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Cell Physiol Biochem. 2018;47(2):556-566. doi: 10.1159/000489989. Epub 2018 May 22.

Intravenous Anesthetics Enhance the Ability of Human Bone Marrow-Derived Mesenchymal Stem Cells to Alleviate Hepatic Ischemia-Reperfusion Injury in a Receptor-Dependent Manner.

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Department of Anesthesiology, The Third Affiliated Hospital, Sun Yat-sen University, Guangzhou, China.
The First People's Hospital of Foshan, Affiliated FoShan Hospital of Sun Yat-sen University, Foshan, China.
Center for Stem Cell Biology and Tissue Engineering, Sun Yat-Sen University, Guangzhou, China.



The degree of hepatic ischemia-reperfusion injury (HIRI) is highly relevant to the incidence of postoperative liver failure and mortality. Bone marrow-derived mesenchymal stem cells (BM-MSCs) have been shown to migrate to the liver and restore the damaged liver. Intravenous anesthetics are commonly used in the perioperative period; however, it is not yet known whether they have an influence on the functions of BM-MSCs and eventually affect the recovery of HIRI.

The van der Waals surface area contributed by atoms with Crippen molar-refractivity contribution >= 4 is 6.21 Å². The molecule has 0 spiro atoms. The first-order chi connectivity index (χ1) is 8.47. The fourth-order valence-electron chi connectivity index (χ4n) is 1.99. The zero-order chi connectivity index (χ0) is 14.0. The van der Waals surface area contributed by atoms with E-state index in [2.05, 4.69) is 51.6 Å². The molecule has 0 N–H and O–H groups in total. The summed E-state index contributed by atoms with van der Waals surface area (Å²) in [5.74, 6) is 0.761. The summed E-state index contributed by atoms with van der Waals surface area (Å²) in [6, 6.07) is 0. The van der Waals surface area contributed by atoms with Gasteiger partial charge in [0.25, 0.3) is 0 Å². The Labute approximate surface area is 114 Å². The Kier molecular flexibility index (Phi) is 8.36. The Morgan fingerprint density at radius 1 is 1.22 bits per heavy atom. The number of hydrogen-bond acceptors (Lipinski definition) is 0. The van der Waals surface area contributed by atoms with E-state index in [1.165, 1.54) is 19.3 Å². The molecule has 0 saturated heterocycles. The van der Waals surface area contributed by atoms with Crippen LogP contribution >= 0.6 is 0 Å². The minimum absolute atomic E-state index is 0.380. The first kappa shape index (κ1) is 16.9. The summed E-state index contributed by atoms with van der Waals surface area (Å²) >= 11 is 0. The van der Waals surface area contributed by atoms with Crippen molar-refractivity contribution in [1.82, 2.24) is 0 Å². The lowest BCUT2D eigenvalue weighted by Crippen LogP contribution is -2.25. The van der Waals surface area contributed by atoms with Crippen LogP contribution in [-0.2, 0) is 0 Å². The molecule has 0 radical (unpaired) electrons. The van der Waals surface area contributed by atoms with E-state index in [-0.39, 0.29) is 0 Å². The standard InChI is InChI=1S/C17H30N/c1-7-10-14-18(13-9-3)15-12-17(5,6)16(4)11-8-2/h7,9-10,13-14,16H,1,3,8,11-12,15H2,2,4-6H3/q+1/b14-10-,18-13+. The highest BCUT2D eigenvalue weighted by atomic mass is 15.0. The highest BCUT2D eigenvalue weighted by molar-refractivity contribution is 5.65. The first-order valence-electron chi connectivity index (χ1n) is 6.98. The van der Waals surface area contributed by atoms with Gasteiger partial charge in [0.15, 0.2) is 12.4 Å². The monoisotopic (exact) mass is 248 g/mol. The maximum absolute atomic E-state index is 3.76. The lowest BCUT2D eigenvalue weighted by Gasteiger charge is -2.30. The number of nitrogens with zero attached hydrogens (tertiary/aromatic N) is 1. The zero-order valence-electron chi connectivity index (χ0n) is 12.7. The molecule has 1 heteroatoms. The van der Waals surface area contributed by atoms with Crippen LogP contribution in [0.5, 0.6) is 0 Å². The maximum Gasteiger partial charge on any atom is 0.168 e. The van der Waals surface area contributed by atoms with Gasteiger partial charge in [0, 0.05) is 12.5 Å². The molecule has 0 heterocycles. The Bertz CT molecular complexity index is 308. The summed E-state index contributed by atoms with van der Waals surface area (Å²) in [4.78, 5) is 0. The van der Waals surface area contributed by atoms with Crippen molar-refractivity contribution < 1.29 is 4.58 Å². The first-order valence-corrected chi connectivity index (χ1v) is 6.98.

A rat model of HIRI and a hypoxia-reoxygenation (H/R) model using L02 cells were generated, and human BM-MSCs (hBM-MSCs) were injected through the portal vein or co-cultured with L02 cells in a Transwell system, respectively. Three intravenous anesthetics, namely, dexmedetomidine, midazolam, and propofol, were given as pretreatments to hBM-MSCs. Quantitative real-time PCR for growth factors (HGF, FGF, VEGF, and IGF) and a migration assay were used to detect the paracrine and migration abilities of hBM-MSCs. NF-κB expression was detected using an immunofluorescence method. Furthermore, three receptor inhibitors, namely, yohimbine, PK11195, and bicuculline, were given to explore whether the three anesthetics worked in a receptor-dependent manner.


Preconditioning with dexmedetomidine and midazolam, but not propofol, enhanced the efficacy of hBM-MSCs in HIRI. Dexmedetomidine and midazolam, but not propofol, changed the paracrine spectrum and NF-κB p65 nuclear translocation of hBM-MSCs co-cultured with L02 cells after H/R injury. All three anesthetics enhanced the migration ability of hBM-MSCs when cultured in L02 H/R conditioned medium. However, the addition of receptor antagonists resulted in an opposite tendency.


The intravenous anesthetics dexmedetomidine and midazolam enhanced the liver protective effects of hBM-MSCs during HIRI more effectively than propofol, by binding with their receptors and regulating the paracrine effect, migration ability, and NF-κB p65 nuclear translocation of hBM-MSCs.


Hepatic ischemia-reperfusion injury; Human bone marrow-derived mesenchymal stem cells; Intravenous anesthetics; NF-κB

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